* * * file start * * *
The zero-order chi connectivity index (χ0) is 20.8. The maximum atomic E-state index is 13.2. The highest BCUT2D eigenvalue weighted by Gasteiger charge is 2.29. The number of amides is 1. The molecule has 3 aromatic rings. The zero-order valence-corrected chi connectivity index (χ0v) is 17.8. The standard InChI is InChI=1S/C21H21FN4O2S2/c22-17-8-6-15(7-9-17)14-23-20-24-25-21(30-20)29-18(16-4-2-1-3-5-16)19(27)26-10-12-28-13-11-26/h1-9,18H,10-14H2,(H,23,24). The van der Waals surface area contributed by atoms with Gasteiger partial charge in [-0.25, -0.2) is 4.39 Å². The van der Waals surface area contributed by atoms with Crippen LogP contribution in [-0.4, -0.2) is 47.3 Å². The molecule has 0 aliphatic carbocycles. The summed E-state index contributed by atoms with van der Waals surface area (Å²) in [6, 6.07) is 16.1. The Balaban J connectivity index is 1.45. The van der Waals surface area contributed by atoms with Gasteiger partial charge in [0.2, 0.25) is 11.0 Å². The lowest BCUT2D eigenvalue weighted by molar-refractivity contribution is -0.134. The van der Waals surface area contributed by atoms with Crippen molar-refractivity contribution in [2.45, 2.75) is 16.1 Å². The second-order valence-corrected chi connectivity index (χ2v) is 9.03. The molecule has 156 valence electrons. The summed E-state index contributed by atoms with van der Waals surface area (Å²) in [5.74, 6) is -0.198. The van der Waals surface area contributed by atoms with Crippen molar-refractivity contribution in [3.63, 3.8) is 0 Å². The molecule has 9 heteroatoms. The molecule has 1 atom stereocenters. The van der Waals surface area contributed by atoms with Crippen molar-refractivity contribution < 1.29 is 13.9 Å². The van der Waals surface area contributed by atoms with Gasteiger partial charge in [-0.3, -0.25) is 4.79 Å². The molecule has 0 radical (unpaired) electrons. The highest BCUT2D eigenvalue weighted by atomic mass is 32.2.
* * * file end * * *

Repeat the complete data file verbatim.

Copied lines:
The zero-order chi connectivity index (χ0) is 20.8. The maximum atomic E-state index is 13.2. The highest BCUT2D eigenvalue weighted by Gasteiger charge is 2.29. The number of amides is 1. The molecule has 3 aromatic rings. The zero-order valence-corrected chi connectivity index (χ0v) is 17.8. The standard InChI is InChI=1S/C21H21FN4O2S2/c22-17-8-6-15(7-9-17)14-23-20-24-25-21(30-20)29-18(16-4-2-1-3-5-16)19(27)26-10-12-28-13-11-26/h1-9,18H,10-14H2,(H,23,24). The van der Waals surface area contributed by atoms with Gasteiger partial charge in [-0.25, -0.2) is 4.39 Å². The van der Waals surface area contributed by atoms with Crippen LogP contribution in [-0.4, -0.2) is 47.3 Å². The molecule has 0 aliphatic carbocycles. The summed E-state index contributed by atoms with van der Waals surface area (Å²) in [6, 6.07) is 16.1. The Balaban J connectivity index is 1.45. The van der Waals surface area contributed by atoms with Gasteiger partial charge in [0.2, 0.25) is 11.0 Å². The lowest BCUT2D eigenvalue weighted by molar-refractivity contribution is -0.134. The van der Waals surface area contributed by atoms with Crippen molar-refractivity contribution in [2.45, 2.75) is 16.1 Å². The second-order valence-corrected chi connectivity index (χ2v) is 9.03. The molecule has 156 valence electrons. The summed E-state index contributed by atoms with van der Waals surface area (Å²) in [5.74, 6) is -0.198. The van der Waals surface area contributed by atoms with Crippen molar-refractivity contribution in [3.63, 3.8) is 0 Å². The molecule has 9 heteroatoms. The molecule has 1 atom stereocenters. The van der Waals surface area contributed by atoms with Crippen molar-refractivity contribution < 1.29 is 13.9 Å². The van der Waals surface area contributed by atoms with Gasteiger partial charge in [-0.3, -0.25) is 4.79 Å². The molecule has 0 radical (unpaired) electrons. The highest BCUT2D eigenvalue weighted by atomic mass is 32.2.